Flores disputes this. She says the loss of the dams would require building natural gas power plants or purchasing energy from the grid, which would increase costs and greenhouse gas emissions.
The dams also include navigational locks that allow barges to move cargo -- mostly farm commodities -- up- and downriver for hundreds of miles. But Bogaard said such traffic has declined 70 percent over the past 15 years in favor of rail shipment.
Fees charged on those shipments once helped subsidize operations and maintenance of the dams. Now those costs fall more heavily on federal taxpayers and regional electricity ratepayers.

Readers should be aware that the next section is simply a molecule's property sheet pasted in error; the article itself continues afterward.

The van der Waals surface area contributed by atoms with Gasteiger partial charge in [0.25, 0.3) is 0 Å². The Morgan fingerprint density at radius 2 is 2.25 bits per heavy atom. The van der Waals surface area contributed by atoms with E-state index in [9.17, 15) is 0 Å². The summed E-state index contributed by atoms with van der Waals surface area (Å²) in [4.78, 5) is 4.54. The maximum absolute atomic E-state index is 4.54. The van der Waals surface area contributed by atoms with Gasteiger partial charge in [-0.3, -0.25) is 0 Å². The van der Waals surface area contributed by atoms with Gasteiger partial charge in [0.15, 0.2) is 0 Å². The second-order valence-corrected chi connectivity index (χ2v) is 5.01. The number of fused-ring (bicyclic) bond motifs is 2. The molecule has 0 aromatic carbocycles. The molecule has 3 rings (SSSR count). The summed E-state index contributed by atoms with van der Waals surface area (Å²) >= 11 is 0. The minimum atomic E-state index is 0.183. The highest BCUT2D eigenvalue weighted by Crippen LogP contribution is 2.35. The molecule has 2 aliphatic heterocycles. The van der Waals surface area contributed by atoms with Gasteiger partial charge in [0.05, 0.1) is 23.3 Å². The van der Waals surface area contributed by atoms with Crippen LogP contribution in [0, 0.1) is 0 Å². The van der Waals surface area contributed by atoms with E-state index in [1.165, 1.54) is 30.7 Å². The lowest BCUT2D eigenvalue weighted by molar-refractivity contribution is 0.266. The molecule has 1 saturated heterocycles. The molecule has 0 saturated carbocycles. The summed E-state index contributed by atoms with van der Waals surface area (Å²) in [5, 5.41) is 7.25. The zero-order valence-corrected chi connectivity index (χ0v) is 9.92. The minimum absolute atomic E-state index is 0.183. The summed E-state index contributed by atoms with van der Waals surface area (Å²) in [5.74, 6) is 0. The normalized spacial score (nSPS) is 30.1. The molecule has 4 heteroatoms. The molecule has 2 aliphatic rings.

"The economics of the dams are changing quite a bit," Bogaard said. "There are a lot of reasons why dam removal makes the most sense."
David Wilson, a spokesman for the Bonneville Power Administration, said early steps to prepare a new environmental impact study on the dams, as directed by Judge Simon, have begun. A website explaining that process and laying out a timeline and public comment opportunities is expected to be unveiled this fall.
Flores views the issue of dam removal as somewhat academic. That's because even if the new environmental impact study comes back in support of dam removal as the best solution for salmon, that won't make dam removal happen.
"It would literally take an act of Congress to remove them and appropriate dollars for their removal," Flores said. "And most of the folks in our Northwest Congressional delegation see the value of these dams -- especially in a time of climate change concerns -- and the value of the navigation and lock system."